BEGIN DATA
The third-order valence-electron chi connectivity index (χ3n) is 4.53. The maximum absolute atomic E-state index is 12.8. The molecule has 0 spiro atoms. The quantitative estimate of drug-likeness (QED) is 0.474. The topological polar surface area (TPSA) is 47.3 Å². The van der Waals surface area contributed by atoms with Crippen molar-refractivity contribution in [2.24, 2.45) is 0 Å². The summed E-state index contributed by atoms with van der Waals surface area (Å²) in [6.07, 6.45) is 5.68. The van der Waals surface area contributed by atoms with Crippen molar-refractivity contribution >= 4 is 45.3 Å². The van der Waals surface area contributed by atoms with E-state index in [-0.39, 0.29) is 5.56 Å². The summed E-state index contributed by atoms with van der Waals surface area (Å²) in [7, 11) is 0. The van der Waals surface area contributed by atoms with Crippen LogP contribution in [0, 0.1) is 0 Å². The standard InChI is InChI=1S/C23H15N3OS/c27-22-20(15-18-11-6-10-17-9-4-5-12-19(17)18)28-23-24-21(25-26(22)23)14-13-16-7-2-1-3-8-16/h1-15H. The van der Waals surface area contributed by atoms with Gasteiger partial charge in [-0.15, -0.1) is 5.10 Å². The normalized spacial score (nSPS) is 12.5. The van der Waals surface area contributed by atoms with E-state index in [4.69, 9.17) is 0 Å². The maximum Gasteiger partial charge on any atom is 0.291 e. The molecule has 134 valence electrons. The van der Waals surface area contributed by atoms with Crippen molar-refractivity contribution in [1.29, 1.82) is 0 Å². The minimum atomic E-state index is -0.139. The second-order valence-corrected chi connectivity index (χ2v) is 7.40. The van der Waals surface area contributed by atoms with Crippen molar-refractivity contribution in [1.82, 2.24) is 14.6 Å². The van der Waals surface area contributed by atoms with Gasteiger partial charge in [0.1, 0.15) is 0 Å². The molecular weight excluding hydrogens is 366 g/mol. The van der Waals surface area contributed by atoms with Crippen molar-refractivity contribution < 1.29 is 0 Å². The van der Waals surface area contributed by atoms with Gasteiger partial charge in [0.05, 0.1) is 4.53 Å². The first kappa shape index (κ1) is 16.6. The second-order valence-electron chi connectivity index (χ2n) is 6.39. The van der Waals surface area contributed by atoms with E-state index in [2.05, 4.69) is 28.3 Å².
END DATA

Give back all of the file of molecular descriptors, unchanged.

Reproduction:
The third-order valence-electron chi connectivity index (χ3n) is 4.53. The maximum absolute atomic E-state index is 12.8. The molecule has 0 spiro atoms. The quantitative estimate of drug-likeness (QED) is 0.474. The topological polar surface area (TPSA) is 47.3 Å². The van der Waals surface area contributed by atoms with Crippen molar-refractivity contribution in [2.24, 2.45) is 0 Å². The summed E-state index contributed by atoms with van der Waals surface area (Å²) in [6.07, 6.45) is 5.68. The van der Waals surface area contributed by atoms with Crippen molar-refractivity contribution >= 4 is 45.3 Å². The van der Waals surface area contributed by atoms with E-state index in [-0.39, 0.29) is 5.56 Å². The summed E-state index contributed by atoms with van der Waals surface area (Å²) in [7, 11) is 0. The van der Waals surface area contributed by atoms with Crippen LogP contribution in [0, 0.1) is 0 Å². The standard InChI is InChI=1S/C23H15N3OS/c27-22-20(15-18-11-6-10-17-9-4-5-12-19(17)18)28-23-24-21(25-26(22)23)14-13-16-7-2-1-3-8-16/h1-15H. The van der Waals surface area contributed by atoms with Gasteiger partial charge in [-0.15, -0.1) is 5.10 Å². The normalized spacial score (nSPS) is 12.5. The van der Waals surface area contributed by atoms with E-state index in [4.69, 9.17) is 0 Å². The maximum Gasteiger partial charge on any atom is 0.291 e. The molecule has 134 valence electrons. The van der Waals surface area contributed by atoms with Crippen molar-refractivity contribution in [1.29, 1.82) is 0 Å². The minimum atomic E-state index is -0.139. The second-order valence-corrected chi connectivity index (χ2v) is 7.40. The van der Waals surface area contributed by atoms with Crippen molar-refractivity contribution in [1.82, 2.24) is 14.6 Å². The van der Waals surface area contributed by atoms with Gasteiger partial charge in [0.1, 0.15) is 0 Å². The molecular weight excluding hydrogens is 366 g/mol. The van der Waals surface area contributed by atoms with Crippen molar-refractivity contribution < 1.29 is 0 Å². The van der Waals surface area contributed by atoms with Gasteiger partial charge in [0.05, 0.1) is 4.53 Å². The first kappa shape index (κ1) is 16.6. The second-order valence-electron chi connectivity index (χ2n) is 6.39. The van der Waals surface area contributed by atoms with E-state index in [2.05, 4.69) is 28.3 Å².